Disputed issues of fact frequently can be adequately resolved by the documentation accompanying the fee application and through appropriate discovery lodged with the Court. When the District Court determines that the information generated by these procedures provides an adequate factual basis for an award it may in its discretion decline to hold a hearing. On the other hand, procedural fairness requires that a hearing be held where in the District Court's view material issues of fact that may substantially affect the size of the award remain in well-founded dispute. If a hearing is held it should, of course, be sharply focused upon those issues which the District Court believes will materially affect the award in light of the submissions of the parties as supplemented by appropriate discovery.
See Copeland III, 641 F.2d at 905 n. 57 (noting that a hearing is unnecessary where "the adversary papers filed by plaintiff and defendant . . . adequately illuminate the factual predicate for a reasonable fee"). See also Manhart v. City of Los Angeles, 652 F.2d 904, 908 (9th Cir. 1981); Konczak v. Tyrrell, 603 F.2d 13, 19 (7th Cir. 1979), cert. denied, 444 U.S. 1016, 100 S.Ct. 668, 62 L.Ed.2d 646 (1980).
The need for the District Court to conduct a hearing to resolve material factual disputes has been recognized in other cases brought under various statutes containing fee provisions. See Herrera v. Valentine, 653 F.2d 1220, 1233 (8th Cir. 1981); Henson v. Columbus Bank Trust Co., 651 F.2d 320, 330 (5th Cir. 1981); Harkless v. Sweeny Independent School Dist., 608 F.2d 594, 597 (5th Cir. 1979); Sargent v. Sharp, 579 F.2d 645, 647 (1st Cir. 1978). See also Etta v. Seaboard Enterprises, Inc., 672 F.2d 1 at 6 (D.C. Cir., 1982) (on remand district court may conduct hearing "if necessary"). Cf. Environmental Defense Fund, Inc. v. EPA, 672 F.2d 42 at 54 (D.C. Cir., 1982) (noting that a hearing may be appropriate where an application for attorneys' fees is filed in this Court).
The Court in Copeland III distinguished cases where the prevailing party seeks to recover fees directly from the loser from those involving recovery of a fee award from a "common fund" generated by a successful class action. 641 F.2d at 905 n. 57. In the latter instance the Court suggested that "[a] hearing may be vital." Id. All of the cases cited in the government briefs on these appeals in support of the proposition that the District Court must conduct a hearing whenever the fee is contested are distinguishable on that basis. See City of Detroit v. Grinnell Corp., 495 F.2d 448, 472 (2d Cir. 1974); Lindy Bros. Builders, Inc. v. American Radiator Standard Sanitary Corp., 487 F.2d 161, 169-70 (3d Cir. 1973); Grunin v. International House of Pancakes, 513 F.2d 114, 127 (8th Cir. 1975).
The District Court's discretion in determining the need for a hearing, as in fixing the scope of permissible discovery, should be exercised in light of the fact that the interests of justice will be served by awarding the prevailing party his fees as promptly as possible. The District Court has adequate power to prevent the opponent of a fee award from engaging in a purely vindictive contest over fees.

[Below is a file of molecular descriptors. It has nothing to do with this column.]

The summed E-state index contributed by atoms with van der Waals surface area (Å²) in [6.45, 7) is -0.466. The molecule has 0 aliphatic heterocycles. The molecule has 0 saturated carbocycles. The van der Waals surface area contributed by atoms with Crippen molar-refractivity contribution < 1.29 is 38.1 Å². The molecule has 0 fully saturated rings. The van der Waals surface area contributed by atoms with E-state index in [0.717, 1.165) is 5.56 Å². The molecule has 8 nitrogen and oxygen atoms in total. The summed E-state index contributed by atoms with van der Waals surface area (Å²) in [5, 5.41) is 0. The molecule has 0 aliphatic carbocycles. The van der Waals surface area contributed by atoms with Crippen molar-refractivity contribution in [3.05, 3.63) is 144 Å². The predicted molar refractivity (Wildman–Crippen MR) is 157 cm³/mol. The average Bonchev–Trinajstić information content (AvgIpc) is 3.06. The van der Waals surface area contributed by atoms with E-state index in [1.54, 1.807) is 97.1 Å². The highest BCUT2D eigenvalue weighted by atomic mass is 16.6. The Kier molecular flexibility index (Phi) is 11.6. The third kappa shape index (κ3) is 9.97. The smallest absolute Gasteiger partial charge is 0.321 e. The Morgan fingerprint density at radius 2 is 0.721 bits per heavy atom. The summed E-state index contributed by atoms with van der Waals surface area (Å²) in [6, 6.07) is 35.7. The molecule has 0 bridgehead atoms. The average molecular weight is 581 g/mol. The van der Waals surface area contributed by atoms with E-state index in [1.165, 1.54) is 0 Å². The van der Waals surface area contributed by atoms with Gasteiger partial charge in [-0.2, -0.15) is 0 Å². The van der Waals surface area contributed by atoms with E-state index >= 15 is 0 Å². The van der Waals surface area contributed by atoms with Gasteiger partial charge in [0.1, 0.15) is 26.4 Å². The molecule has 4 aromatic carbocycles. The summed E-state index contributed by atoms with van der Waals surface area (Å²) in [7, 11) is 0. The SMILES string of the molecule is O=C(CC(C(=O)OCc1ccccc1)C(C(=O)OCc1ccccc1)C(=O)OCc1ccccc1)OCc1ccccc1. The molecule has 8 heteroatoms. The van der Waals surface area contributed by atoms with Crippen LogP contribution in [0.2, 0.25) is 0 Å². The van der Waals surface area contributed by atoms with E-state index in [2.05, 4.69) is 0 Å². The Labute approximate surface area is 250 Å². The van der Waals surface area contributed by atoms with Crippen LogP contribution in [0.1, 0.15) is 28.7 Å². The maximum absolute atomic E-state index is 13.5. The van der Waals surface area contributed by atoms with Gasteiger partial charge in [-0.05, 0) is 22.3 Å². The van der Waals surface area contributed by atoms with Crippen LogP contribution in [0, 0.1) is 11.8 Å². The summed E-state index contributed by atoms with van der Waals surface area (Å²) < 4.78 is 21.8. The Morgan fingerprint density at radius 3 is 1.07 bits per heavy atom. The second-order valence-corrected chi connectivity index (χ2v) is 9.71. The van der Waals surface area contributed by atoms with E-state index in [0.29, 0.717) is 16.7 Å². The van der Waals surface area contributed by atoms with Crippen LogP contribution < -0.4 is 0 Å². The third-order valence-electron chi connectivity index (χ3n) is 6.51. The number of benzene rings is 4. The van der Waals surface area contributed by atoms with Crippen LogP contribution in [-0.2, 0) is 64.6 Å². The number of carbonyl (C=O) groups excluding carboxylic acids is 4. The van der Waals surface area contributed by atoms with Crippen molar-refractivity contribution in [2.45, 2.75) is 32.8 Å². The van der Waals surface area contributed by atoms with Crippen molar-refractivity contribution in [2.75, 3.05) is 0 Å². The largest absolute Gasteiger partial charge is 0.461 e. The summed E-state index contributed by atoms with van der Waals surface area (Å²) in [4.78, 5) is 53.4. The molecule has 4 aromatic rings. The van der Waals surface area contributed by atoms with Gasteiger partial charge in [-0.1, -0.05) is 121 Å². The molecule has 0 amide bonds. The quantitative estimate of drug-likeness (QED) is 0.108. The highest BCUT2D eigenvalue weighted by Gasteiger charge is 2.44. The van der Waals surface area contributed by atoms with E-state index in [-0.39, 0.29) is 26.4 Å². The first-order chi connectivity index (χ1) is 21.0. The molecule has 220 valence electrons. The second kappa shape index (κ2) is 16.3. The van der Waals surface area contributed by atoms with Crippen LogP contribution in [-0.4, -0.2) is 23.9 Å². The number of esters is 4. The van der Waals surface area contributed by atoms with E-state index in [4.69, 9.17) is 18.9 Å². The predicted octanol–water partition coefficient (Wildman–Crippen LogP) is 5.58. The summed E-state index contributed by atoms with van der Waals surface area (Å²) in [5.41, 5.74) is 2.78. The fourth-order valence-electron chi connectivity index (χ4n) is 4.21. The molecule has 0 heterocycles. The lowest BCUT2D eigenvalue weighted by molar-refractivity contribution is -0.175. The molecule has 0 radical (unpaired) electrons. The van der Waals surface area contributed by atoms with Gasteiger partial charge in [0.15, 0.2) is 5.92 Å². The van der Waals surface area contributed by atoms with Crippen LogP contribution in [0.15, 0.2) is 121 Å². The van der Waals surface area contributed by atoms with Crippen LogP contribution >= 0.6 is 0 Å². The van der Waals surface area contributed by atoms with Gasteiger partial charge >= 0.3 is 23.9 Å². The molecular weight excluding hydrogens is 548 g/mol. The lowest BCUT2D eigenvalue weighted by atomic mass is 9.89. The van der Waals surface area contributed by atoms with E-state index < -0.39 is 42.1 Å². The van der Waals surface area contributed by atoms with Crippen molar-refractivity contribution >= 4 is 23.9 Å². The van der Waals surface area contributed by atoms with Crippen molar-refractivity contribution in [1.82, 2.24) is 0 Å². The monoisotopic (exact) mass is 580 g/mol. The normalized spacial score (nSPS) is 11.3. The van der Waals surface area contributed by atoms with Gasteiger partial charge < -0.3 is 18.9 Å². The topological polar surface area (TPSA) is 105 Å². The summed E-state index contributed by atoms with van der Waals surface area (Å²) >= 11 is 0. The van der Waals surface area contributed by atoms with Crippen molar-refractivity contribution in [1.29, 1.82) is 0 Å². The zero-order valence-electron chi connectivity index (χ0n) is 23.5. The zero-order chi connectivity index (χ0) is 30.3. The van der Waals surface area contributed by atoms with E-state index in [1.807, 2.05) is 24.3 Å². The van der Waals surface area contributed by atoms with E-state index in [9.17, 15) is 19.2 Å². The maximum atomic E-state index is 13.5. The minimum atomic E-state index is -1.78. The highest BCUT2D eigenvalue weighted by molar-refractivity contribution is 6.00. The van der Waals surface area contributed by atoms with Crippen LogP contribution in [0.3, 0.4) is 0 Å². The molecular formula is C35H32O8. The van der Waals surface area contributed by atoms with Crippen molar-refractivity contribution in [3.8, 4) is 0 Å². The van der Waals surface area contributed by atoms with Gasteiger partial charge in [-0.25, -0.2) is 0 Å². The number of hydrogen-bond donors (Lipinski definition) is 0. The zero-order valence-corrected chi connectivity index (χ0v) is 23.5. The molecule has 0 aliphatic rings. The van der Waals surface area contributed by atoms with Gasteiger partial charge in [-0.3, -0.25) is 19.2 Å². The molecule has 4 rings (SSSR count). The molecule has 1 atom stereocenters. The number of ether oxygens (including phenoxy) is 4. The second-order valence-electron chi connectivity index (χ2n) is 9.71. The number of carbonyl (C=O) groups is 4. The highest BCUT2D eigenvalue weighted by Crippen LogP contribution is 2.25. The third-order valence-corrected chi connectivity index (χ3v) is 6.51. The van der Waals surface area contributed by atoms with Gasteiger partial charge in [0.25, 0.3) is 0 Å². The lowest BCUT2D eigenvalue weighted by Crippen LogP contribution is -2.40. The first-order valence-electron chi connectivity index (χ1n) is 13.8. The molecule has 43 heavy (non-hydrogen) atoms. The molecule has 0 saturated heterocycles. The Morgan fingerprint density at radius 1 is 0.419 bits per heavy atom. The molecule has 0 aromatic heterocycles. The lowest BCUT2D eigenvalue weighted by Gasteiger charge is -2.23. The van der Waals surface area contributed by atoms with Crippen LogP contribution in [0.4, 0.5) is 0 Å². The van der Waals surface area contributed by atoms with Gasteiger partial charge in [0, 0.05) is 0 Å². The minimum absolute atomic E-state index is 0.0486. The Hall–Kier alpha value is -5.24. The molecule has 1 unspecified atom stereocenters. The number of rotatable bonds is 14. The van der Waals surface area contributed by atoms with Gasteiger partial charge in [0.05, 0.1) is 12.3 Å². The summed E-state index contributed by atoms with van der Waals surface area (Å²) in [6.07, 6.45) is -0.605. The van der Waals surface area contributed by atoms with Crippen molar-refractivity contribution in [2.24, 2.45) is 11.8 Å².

* * * * * *
Before turning to an analysis of the cases here under review, we express our concern that an unnecessary volume of attorney fee disputes are coming before the District Court as well as this Court. More of these cases should be settled out of court. Having undertaken the task of defining the relevant record in attorney fee cases with greater precision the Court expresses its hope that litigants will be in a better position to resolve the relatively few genuine factual disputes which should be raised by properly framed attorney fee applications. If serious settlement negotiations are held, even if they may prove not entirely successful, it should be possible for the parties to narrow the issues that must be brought before the District Court.
The Clerk of the District Court advises that during the last two calendar years Title VII and FOIA cases alone have accounted for over ten percent of the District Court's workload. Other types of litigation also require the Courts to set attorneys' fees and the recently enacted Equal Access to Justice Act, 28 U.S.C.A. § 2412 (1981 Supp.), will tend to engender even more fee demands in the future. See Baez v. United States Dept. of Justice, 662 F.2d 792, 827, n. 232 (D.C. Cir. 1981) (dissenting opinion), vacated for rehearing en banc (August 18, 1981), (listing "some ninety federal statutes" which authorize fee awards). As some indication of the volume of fee cases in this Court, this panel heard two other appeals from awards of attorneys' fees in addition to the three discussed in this opinion. See Veterans Education Project v. Secretary of the Air Force, No. 81-1741 (D.C. Cir.); Donnell v. United States, Nos. 81-1471, 81-1545 (D.C. Cir.).
The District Court has sufficient power to enforce the standards provided in this opinion. Where a fee submission is manifestly inadequate, the District Court has no obligation to proceed further and denial is appropriate. In Brown v. Stackler, 612 F.2d 1057 (7th Cir. 1980), the Court said:
[D]enial [of attorneys fees] is an entirely appropriate, and hopefully effective, means of encouraging counsel to maintain adequate records and submit reasonable, carefully calculated, and conscientiously measured claims when seeking statutory counsel fees. Id. at 1059.
Each of the three cases before us will now be discussed separately in light of our observations above and the standards enunciated in Copeland III.
No. 81-1364/81-1424 — National Association of Concerned Veterans, et al. v. Secretary of Defense, et al.